In Outlook and Outlook Express, messages that have file attachments appear with a small paper clip at the left end of their heading. In addition, when the content of the message is viewed at the bottom of the window, you’ll notice another paper clip icon in the message header.
In Netscape Messenger, you won’t be able to tell which messages have attachments until you view them. At that point, a paper clip icon appears at the top of the message, beside the header.
In Eudora, messages with file attachments appear with a small paper clip, or a paper with a paper clip on it, at the left end of their heading.
Dealing with attached files
If you receive a message that has a file or files attached to it, you should probably save the file to your hard disk first, before opening the file and making changes to it. Here’s what to do:
In Outlook/Outlook Express, select the message containing the file and choose File>Save Attachments. From the list that appears, choose the name of the file you wish to save, or select All Attachments (to save all files attached to the message in the same folder on your hard disk). Choose the folder you wish to save the files in, and click Save.
In Netscape Messenger, select the message containing the file and choose File>Open Attachment. You should see a dialog box asking whether you would like to open (view) the file’s contents or save the file to the hard disk. Select Save it to disk and choose OK. Choose the folder you wish to save the files in, and click OK. If you don’t see the dialog box and the file opens in a program similar to the one that created it, you can always use that program’s menus to save the file by choosing File>Save As, selecting a folder and choosing Save. As an alternative, if the file appears as an icon at the bottom of the message (which it should, if you click the paper clip icon once), then right-click the file icon and select Save Attachment As from the menu that appears, select an appropriate folder, and choose Save.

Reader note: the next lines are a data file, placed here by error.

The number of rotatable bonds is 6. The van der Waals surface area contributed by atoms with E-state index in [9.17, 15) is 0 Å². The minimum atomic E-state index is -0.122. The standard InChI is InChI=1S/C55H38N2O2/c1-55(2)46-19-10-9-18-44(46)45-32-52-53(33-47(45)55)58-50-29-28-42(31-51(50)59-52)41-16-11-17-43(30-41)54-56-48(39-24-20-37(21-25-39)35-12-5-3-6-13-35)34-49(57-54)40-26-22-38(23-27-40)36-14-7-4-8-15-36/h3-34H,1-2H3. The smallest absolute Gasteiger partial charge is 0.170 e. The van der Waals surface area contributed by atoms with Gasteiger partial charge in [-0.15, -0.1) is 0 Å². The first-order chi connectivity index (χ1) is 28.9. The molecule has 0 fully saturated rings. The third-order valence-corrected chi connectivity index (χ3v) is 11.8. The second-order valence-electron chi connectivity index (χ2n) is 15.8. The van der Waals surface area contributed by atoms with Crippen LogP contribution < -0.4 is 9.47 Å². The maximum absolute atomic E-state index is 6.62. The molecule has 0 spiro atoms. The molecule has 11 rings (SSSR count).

In Eudora, most file attachments are saved automatically in your Eudora Attach folder, without you having to do a thing.
Now that you know what to do when someone sends you a file, you might want to learn how to attach files to your own outgoing messages.
How do I send an email attachment?
In Microsoft Outlook Express 4-6, Open Outlook Express and create a new message. Click on the paper clip icon at the top of the “New Message” composition box. Find the file you want to attach, and click twice to attach it. You will see the attached file displayed at the bottom of the message composition box. You can attach more than one file by repeating the process.
In Netscape Mail, at the top of the message composition box, click on Attach, then Attach File. Find the file you want to attach. You’ll see the name of the file displayed in another box of your email. Click on OK and the attachment will be sent with your email. Note: If the recipient of your email has a slow Internet connection, a large attachment can take some time to download. In some cases, people set their browsers to reject large attachments.